United States District Court, D. Minnesota
P. Steinkamp, Assistant United States Attorney, on behalf of
Zayed, Esq., Dorsey & Whitney LLP, Minneapolis, MN, on
behalf of Defendant Kelvin Baez.
MEMORANDUM OPINION AND ORDER
MONTGOMERY U.S. DISTRICT JUDGE
matter is before the undersigned United States District Judge
for a ruling on Defendant Kelvin Baez's
(“Baez”) Motion for New Trial [Docket No. 517]
under Rule 33 of the Federal Rules of Criminal Procedure.
Baez argues a new trial is warranted because the Court erred
in not giving his proposed jury instruction on good faith or
innocent intent, and because the prosecution made
inflammatory remarks during closing argument that prejudiced
the jury. For the reasons set forth below, the Motion is
January 16, 2019, after an eight day trial, a jury found Baez
guilty of conspiracy to distribute and possess with intent to
distribute methamphetamine, conspiracy to possess firearms in
furtherance of a drug trafficking crime, and aiding and
abetting possession with intent to distribute
methamphetamine. Verdict [Docket No. 513]. During the trial,
Baez's theory of defense was that he did not act with the
intent to distribute methamphetamine or to join the
conspiracies charged because he believed in good faith that
he was assisting a government informant in a drug trafficking
investigation. Baez requested the following proposed jury
instruction on his theory of defense:
Mr. Baez asserts that he had a good faith belief and acted
with innocent intent at all relevant times charged in the
indictment because he honestly believed that he was assisting
law enforcement in its investigation of drug trafficking and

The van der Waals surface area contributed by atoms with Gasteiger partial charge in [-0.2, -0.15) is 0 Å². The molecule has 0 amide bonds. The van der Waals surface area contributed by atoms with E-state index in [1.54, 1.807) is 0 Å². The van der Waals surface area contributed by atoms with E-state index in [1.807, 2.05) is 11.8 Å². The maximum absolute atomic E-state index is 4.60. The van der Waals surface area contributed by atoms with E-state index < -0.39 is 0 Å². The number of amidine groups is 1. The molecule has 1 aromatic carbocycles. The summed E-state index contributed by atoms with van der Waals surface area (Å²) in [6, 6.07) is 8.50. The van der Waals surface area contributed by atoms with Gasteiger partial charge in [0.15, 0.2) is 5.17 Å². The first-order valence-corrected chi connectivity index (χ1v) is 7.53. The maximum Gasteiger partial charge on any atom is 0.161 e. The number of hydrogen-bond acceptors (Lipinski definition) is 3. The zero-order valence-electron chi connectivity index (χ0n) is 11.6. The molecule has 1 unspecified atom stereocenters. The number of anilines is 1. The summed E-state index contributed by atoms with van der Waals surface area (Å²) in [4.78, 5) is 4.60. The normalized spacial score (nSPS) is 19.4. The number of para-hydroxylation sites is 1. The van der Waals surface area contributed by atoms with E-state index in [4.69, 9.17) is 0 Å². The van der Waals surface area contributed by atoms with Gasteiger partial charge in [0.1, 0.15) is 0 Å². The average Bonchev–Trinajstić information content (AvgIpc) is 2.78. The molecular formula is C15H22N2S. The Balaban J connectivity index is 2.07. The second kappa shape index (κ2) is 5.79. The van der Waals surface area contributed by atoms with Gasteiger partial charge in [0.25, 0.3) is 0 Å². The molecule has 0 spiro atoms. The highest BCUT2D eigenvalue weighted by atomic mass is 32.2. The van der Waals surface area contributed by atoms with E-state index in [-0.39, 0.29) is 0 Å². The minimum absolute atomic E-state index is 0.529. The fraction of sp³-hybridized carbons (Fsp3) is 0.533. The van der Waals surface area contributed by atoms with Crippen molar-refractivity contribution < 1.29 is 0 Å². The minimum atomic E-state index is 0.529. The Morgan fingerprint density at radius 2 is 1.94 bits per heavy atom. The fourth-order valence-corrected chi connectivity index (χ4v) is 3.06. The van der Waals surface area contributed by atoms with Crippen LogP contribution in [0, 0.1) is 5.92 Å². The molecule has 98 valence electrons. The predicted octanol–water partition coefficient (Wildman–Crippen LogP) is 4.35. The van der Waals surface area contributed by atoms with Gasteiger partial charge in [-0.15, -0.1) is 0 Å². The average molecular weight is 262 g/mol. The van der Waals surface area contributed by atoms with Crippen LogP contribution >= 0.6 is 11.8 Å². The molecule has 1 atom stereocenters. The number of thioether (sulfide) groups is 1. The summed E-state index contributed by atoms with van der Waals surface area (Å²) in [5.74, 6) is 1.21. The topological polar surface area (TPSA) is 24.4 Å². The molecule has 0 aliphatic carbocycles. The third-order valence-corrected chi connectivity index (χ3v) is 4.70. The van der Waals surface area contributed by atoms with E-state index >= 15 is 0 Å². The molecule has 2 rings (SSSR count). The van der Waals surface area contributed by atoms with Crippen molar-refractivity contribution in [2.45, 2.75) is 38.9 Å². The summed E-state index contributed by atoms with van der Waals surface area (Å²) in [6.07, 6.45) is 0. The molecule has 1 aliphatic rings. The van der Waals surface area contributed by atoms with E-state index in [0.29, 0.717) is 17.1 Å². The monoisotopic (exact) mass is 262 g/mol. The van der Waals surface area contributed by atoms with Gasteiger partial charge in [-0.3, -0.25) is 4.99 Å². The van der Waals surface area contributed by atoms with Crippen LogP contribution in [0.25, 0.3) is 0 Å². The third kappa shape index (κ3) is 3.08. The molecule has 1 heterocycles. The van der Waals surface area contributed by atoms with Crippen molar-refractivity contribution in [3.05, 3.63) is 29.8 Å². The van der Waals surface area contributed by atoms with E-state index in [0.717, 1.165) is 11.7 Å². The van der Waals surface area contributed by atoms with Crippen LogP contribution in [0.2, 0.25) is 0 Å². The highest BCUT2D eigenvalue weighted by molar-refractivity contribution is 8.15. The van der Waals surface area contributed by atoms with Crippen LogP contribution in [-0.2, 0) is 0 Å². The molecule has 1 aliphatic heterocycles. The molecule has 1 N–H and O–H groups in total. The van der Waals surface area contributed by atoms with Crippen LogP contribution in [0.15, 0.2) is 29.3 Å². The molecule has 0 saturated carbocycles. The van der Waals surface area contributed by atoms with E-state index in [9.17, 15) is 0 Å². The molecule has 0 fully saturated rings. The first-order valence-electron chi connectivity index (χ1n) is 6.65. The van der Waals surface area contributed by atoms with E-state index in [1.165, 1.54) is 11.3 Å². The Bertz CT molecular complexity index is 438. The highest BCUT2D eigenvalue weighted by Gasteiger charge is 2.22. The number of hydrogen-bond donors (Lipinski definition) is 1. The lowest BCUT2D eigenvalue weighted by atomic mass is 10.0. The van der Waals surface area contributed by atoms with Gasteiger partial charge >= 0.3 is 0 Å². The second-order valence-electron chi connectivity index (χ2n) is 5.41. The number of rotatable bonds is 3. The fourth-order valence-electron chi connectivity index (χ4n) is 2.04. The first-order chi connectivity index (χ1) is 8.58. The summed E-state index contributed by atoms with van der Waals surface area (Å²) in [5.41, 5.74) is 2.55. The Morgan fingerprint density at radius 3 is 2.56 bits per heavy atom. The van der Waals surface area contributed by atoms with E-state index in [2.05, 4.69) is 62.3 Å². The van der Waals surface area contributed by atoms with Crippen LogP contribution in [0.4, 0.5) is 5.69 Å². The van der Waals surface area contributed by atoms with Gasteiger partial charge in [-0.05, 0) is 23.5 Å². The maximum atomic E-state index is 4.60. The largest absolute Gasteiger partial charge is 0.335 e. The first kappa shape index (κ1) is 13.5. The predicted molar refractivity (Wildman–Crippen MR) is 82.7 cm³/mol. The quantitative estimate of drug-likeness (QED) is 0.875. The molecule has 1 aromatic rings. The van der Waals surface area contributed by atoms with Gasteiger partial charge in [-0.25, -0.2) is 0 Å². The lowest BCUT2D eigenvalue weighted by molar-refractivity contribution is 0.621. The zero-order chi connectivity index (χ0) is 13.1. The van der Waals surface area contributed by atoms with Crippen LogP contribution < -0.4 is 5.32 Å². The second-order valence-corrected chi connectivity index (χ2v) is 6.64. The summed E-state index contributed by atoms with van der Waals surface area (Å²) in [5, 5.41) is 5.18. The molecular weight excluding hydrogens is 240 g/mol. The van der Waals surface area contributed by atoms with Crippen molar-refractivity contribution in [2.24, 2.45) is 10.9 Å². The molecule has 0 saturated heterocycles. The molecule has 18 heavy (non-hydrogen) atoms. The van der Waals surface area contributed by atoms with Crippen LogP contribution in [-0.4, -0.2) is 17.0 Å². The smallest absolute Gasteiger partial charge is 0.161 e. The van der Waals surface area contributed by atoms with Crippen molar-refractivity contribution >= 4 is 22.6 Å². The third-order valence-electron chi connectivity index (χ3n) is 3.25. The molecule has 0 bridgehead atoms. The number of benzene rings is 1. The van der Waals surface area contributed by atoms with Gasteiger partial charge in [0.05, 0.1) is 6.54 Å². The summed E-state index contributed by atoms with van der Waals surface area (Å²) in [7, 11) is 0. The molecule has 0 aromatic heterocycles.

drug traffickers and therefore he did not act with any intent
to distribute methamphetamine or with any intent to join the
conspiracies charged knowing their purposes.
A person acts in “good faith” or with
“innocent intent” when he or she has an honestly
held belief, opinion, or understanding that negates the
intent element the government must prove beyond a reasonable
doubt, even if the belief, opinion, or understanding turns
out to be inaccurate, incorrect or unreasonable.
If you have a reasonable doubt as to whether Mr. Baez acted
in “good faith” or with “innocent
intent” then such a reasonable doubt would be a
complete defense because good faith or “innocent
intent” would be inconsistent with acting with the
intent to distribute methamphetamine or with voluntarily and
intentionally joining a conspiracy knowing its purpose.
Mr. Baez does not have the burden of proving “good
faith” or “innocent intent.” Good faith or
innocent intent is a defense because it is inconsistent with
the mental state element the government must prove beyond a
reasonable doubt. In deciding whether the government proved
beyond a reasonable doubt that Mr. Baez acted with the intent
to distribute methamphetamine or with the intent to join the
conspiracies charged knowing their purposes, or, whether
there is a reasonable doubt as to whether Mr. Baez acted in
good faith or with innocent intent, you should consider all
of the evidence presented in the case that may bear on Mr.
Baez's state of mind.
Proposed Supplemental Jury Instr. [Docket No. 480].
proposed instruction is largely based on Model Instruction
5.07 from the Third Circuit,  which provides in part that
“[a] person acts in ‘good faith' when he or
she has an honestly held belief, opinion, or understanding
[that is inconsistent with the required mental state], even
though the belief, opinion, or understanding turns out to be
inaccurate or incorrect.” Third Circuit Model Jury
Instr. 5.07. The second paragraph of Baez's proposed
instruction generally tracks this language but, in addition
to stating that the honestly held belief may be
“inaccurate or incorrect, ” Baez's proposed
instruction injects the belief may be
Court declined to give the requested instruction. Instead, an
instruction on ...